Minimizing bark injury with mechanical shakers
AuthorsP. A. Adrian
R. B. Fridley
Authors AffiliationsP. A. Adrian, Agricultural Engineer, ARS, U. S. Department of Agriculture, and Associate in Agricultural Engineering; R. B. Fridley, Assistant Agricultural Engineer, University of California, Davis.
Hilgardia 16(1):3-3. DOI:10.3733/ca.v016n01p3. January 1962.
Shaker injuries to the bark of trees can be minimized by careful operation of properly designed equipment. One careful grower, Andrew Micke of Tehama County, has been harvesting prunes with a commercial shaker for five years with no indication of serious damage. He has lost a few limbs but no trees. He was probably the first person to mechanically shake prunes with a tractor shaker, according to extension service records.
Also in this issue:Biases encountered in large-scale yield tests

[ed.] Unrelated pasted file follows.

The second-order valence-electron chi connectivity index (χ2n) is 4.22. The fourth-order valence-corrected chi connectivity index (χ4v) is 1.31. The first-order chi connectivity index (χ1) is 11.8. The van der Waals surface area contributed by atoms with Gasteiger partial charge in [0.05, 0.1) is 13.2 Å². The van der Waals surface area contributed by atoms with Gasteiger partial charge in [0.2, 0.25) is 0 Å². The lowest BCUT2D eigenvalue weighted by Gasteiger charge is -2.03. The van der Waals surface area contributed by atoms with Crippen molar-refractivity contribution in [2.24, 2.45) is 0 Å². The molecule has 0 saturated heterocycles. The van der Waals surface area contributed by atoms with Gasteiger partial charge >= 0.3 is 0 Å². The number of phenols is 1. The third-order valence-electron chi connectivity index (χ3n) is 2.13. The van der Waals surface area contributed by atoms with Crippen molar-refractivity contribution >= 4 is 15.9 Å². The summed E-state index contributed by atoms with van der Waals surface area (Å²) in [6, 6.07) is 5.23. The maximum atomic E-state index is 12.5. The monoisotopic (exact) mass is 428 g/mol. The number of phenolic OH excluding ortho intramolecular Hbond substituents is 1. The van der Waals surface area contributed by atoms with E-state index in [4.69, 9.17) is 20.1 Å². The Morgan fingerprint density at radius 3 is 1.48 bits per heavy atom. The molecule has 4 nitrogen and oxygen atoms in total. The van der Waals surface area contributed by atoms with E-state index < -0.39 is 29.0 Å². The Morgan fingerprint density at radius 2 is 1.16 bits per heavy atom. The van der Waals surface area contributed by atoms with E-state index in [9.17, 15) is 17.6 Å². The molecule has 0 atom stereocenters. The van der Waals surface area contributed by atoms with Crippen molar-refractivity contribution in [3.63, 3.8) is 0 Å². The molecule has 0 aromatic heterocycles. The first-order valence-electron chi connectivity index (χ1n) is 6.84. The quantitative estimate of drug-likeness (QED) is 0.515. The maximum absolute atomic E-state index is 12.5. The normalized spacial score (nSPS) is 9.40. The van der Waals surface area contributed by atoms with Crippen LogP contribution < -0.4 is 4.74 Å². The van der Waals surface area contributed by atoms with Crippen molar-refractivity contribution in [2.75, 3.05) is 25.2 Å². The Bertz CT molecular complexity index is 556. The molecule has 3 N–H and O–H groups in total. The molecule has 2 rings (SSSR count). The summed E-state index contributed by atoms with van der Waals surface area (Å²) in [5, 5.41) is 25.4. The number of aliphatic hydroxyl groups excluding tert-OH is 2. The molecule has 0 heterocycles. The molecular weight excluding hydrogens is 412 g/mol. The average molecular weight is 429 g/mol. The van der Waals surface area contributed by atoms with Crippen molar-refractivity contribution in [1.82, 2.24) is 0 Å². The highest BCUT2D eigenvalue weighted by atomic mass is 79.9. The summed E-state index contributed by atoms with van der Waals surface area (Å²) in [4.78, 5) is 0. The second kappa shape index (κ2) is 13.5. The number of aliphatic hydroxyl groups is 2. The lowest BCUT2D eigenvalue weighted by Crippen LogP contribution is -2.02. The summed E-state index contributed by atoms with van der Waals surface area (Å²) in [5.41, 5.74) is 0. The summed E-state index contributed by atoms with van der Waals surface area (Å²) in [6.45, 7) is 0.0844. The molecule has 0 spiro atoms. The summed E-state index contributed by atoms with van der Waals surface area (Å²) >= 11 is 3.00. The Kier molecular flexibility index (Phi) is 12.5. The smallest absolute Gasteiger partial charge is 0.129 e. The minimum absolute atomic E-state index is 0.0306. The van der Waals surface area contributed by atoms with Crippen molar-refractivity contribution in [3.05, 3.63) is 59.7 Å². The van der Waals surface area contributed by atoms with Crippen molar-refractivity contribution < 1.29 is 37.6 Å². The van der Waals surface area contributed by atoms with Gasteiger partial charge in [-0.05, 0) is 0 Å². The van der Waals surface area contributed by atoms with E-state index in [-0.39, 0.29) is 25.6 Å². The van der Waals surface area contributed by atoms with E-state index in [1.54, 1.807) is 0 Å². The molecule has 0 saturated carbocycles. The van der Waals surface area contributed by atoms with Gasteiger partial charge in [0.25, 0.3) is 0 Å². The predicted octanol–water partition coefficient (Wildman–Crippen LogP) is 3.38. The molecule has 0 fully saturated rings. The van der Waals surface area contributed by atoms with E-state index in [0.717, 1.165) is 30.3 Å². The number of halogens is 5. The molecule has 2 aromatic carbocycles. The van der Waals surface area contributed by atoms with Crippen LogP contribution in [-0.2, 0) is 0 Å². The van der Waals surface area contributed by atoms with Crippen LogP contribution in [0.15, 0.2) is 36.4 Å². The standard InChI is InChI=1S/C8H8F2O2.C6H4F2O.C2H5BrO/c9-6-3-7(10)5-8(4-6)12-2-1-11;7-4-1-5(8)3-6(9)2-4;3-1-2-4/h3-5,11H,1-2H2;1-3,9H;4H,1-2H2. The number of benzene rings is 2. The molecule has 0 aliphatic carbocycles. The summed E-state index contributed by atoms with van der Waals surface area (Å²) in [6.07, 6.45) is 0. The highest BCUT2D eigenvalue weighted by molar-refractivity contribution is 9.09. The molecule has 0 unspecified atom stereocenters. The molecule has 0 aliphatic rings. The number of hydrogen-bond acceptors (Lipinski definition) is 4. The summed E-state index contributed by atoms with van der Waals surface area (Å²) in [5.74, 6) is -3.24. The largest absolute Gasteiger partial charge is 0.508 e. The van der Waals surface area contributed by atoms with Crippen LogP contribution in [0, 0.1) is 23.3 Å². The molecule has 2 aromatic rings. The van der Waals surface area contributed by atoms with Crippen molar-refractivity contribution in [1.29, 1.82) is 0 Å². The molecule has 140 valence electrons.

Properties of coated fertilizer materials
Wheat yields reduced in 1961 by: Stripe rust epidemic in central California
Black-eyed peas: As a swine feed
Nitrogen and crop level effects on: Canned freestone peach quality
Insecticide application and coverage: Drop nozzles and higher gallonage applications improve aphid control on lettuce
Ethylene and ripening in melons
Inheritance in tomato hybrids
Precision tillage: For cotton production
Potato response to phosphorus: In organic soils at Tulelake
Light quality for plant growth: Excellent in new phytotron
European alfalfa and red clover
Electron microscopy aids physiological studies
Crop, soil response to water application